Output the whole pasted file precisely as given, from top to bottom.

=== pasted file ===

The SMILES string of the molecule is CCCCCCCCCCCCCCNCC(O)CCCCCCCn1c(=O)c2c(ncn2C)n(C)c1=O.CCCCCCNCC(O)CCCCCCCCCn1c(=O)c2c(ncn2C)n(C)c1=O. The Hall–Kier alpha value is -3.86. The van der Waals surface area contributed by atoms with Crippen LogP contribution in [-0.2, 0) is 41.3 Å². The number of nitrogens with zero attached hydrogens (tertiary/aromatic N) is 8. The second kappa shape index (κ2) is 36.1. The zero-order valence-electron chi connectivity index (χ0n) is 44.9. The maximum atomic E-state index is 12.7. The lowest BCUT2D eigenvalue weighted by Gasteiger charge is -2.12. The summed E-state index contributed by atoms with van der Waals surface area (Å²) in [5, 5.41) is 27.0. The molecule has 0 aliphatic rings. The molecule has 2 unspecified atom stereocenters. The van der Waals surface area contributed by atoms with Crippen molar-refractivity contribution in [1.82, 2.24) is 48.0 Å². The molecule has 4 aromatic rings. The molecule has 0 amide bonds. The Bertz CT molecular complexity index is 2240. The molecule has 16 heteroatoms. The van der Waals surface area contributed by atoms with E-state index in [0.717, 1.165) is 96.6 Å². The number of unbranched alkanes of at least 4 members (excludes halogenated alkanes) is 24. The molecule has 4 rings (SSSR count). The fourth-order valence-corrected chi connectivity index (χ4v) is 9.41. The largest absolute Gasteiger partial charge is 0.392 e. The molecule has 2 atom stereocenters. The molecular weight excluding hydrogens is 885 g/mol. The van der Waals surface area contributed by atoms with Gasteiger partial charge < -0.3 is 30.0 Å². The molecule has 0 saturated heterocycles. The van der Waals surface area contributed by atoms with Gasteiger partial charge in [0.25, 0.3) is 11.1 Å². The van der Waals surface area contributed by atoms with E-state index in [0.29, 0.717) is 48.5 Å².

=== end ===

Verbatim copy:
The SMILES string of the molecule is CCCCCCCCCCCCCCNCC(O)CCCCCCCn1c(=O)c2c(ncn2C)n(C)c1=O.CCCCCCNCC(O)CCCCCCCCCn1c(=O)c2c(ncn2C)n(C)c1=O. The Hall–Kier alpha value is -3.86. The van der Waals surface area contributed by atoms with Crippen LogP contribution in [-0.2, 0) is 41.3 Å². The number of nitrogens with zero attached hydrogens (tertiary/aromatic N) is 8. The second kappa shape index (κ2) is 36.1. The zero-order valence-electron chi connectivity index (χ0n) is 44.9. The maximum atomic E-state index is 12.7. The lowest BCUT2D eigenvalue weighted by Gasteiger charge is -2.12. The summed E-state index contributed by atoms with van der Waals surface area (Å²) in [5, 5.41) is 27.0. The molecule has 0 aliphatic rings. The molecule has 2 unspecified atom stereocenters. The van der Waals surface area contributed by atoms with Crippen molar-refractivity contribution in [1.82, 2.24) is 48.0 Å². The molecule has 4 aromatic rings. The molecule has 0 amide bonds. The Bertz CT molecular complexity index is 2240. The molecule has 16 heteroatoms. The van der Waals surface area contributed by atoms with E-state index in [0.717, 1.165) is 96.6 Å². The number of unbranched alkanes of at least 4 members (excludes halogenated alkanes) is 24. The molecule has 4 rings (SSSR count). The fourth-order valence-corrected chi connectivity index (χ4v) is 9.41. The largest absolute Gasteiger partial charge is 0.392 e. The molecule has 2 atom stereocenters. The molecular weight excluding hydrogens is 885 g/mol. The van der Waals surface area contributed by atoms with Gasteiger partial charge < -0.3 is 30.0 Å². The molecule has 0 saturated heterocycles. The van der Waals surface area contributed by atoms with Gasteiger partial charge in [0.25, 0.3) is 11.1 Å². The van der Waals surface area contributed by atoms with E-state index in [0.29, 0.717) is 48.5 Å².